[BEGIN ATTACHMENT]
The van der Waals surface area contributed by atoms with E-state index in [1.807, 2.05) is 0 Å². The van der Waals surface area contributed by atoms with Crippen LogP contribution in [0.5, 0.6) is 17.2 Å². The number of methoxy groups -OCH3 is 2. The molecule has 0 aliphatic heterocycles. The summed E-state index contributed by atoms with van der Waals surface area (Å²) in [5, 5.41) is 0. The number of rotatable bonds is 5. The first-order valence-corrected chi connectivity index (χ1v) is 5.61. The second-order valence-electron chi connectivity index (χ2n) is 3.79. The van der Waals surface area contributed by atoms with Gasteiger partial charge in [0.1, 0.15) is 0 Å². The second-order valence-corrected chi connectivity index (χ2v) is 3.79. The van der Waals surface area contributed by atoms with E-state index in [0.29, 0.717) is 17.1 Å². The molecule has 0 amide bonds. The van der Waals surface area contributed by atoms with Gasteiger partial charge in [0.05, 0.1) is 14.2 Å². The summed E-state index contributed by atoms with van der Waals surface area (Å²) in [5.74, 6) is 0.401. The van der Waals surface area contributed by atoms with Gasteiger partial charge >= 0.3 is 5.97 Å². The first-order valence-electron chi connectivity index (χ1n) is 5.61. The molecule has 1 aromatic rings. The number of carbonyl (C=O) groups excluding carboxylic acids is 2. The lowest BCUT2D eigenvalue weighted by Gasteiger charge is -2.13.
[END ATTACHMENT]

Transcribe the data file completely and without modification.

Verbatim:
The van der Waals surface area contributed by atoms with E-state index in [1.807, 2.05) is 0 Å². The van der Waals surface area contributed by atoms with Crippen LogP contribution in [0.5, 0.6) is 17.2 Å². The number of methoxy groups -OCH3 is 2. The molecule has 0 aliphatic heterocycles. The summed E-state index contributed by atoms with van der Waals surface area (Å²) in [5, 5.41) is 0. The number of rotatable bonds is 5. The first-order valence-corrected chi connectivity index (χ1v) is 5.61. The second-order valence-electron chi connectivity index (χ2n) is 3.79. The van der Waals surface area contributed by atoms with Gasteiger partial charge in [0.1, 0.15) is 0 Å². The second-order valence-corrected chi connectivity index (χ2v) is 3.79. The van der Waals surface area contributed by atoms with E-state index in [0.29, 0.717) is 17.1 Å². The molecule has 0 amide bonds. The van der Waals surface area contributed by atoms with Gasteiger partial charge in [0.05, 0.1) is 14.2 Å². The summed E-state index contributed by atoms with van der Waals surface area (Å²) in [5.74, 6) is 0.401. The van der Waals surface area contributed by atoms with Gasteiger partial charge >= 0.3 is 5.97 Å². The first-order valence-electron chi connectivity index (χ1n) is 5.61. The molecule has 1 aromatic rings. The number of carbonyl (C=O) groups excluding carboxylic acids is 2. The lowest BCUT2D eigenvalue weighted by Gasteiger charge is -2.13.